A study published in the British Journal of Cancer looks at the use of a genetic risk score to predict prostate cancer diagnosis in men with lower urinary tract symptoms.
Dr Chantal Babb de Villiers, PHG Foundation, said:
“This paper looked at if genomic information can predict which men would develop prostate cancer after presenting at a GP with lower urinary tract symptoms. The study researchers found that, using age as well as a genetic risk score, they could stratify which men were most, and least, likely to develop prostate cancer after having symptoms. There are limitations to the study, notably that only men of European ancestry were included, which is a major limitation as black men are twice as likely to be diagnosed with prostate cancer, and have worse outcomes. The findings support the idea that accurate risk prediction using a genetic risk score along with other risk factors could improve symptomatic patient triaging in primary care, to determine which men could have further investigation to find out their possibility of prostate cancer. The PHG Foundation is following developments in these areas carefully to understand their implications for healthcare policy and delivery.”
Dr James Ware, Cardiologist, Reader in Genomic Medicine at Imperial College London and MRC Investigator, MRC London Institute of Medical Sciences, said:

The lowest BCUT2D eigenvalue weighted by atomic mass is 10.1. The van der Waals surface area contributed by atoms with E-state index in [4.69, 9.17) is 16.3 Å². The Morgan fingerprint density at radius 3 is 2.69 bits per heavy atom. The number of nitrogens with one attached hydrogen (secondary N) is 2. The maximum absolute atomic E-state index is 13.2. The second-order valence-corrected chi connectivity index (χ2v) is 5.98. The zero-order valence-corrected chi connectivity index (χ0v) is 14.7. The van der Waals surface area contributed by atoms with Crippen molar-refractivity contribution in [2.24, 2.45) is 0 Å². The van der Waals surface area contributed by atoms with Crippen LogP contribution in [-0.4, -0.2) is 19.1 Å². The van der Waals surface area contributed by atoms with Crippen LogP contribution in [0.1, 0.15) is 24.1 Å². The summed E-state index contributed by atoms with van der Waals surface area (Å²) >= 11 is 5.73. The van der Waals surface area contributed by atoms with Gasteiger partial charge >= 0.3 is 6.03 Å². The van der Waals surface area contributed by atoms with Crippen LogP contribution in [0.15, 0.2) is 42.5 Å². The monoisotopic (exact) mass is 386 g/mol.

“Overall I think this is an interesting study. I think the press release reflects the science in most important respects. I have reservations on one element: the press release emphasises that genetic risk scores (GRS) could identify people at highest risk, for fast-track referral. In fact in the paper they emphasise that the principle utility is in identifying low risk individuals who can avoid referral. The press release says that “Only one in three men with a positive PSA test have cancer”, but from this perspective the GRS arguably performs even worse –figure 2 and table 2 shows that about 1 in 12 men with symptoms (8%) with a high genetic risk develop cancer in the next 2 years. Perhaps this difference is not hugely important for a lay audience, since there is potential utility either way, but I would emphasise that the real value is likely to be through reducing unnecessary invasive tests in low risk individuals. It does not have a high precision (positive predictive value) in this context. (Here the evaluation was done in men with symptoms, with an overall cancer risk of 3.7% in 2 years)
“I did not identify any particular methodological problems. The authors acknowledge important limitations. An important limitation (in common with much similar work) is that the work was done in individuals with European ancestry, and utility is likely to be limited to this group.
“My expertise is in genomic medicine more broadly – I am not particularly expert in prostate cancer. The authors cite a previous high profile study in Nature Genetics (Conti et al, 2021) which showed how a GRS could be predictive of prostate cancer in the UK biobank population. So some of what is reported here is already known. The main advance here seems to be in assessing risk stratification in symptomatic men – which simulates a real-world clinical problem, and the authors present specific data on utility in context
“A Genetic Risk Score (GRS) that identifies low risk individuals who can avoid an invasive biopsy would likely be of clinical value.
“At the moment the genetic data needed to calculate a GRS is not generally available in patients’ health records. If a sample needs to be sent for genetic testing then this would take some time – so in the short term you would need to take this into account when designing a clinical referral pathway for patients with symptoms suggestive of possible prostate disease, and factor in the additional cost of this test.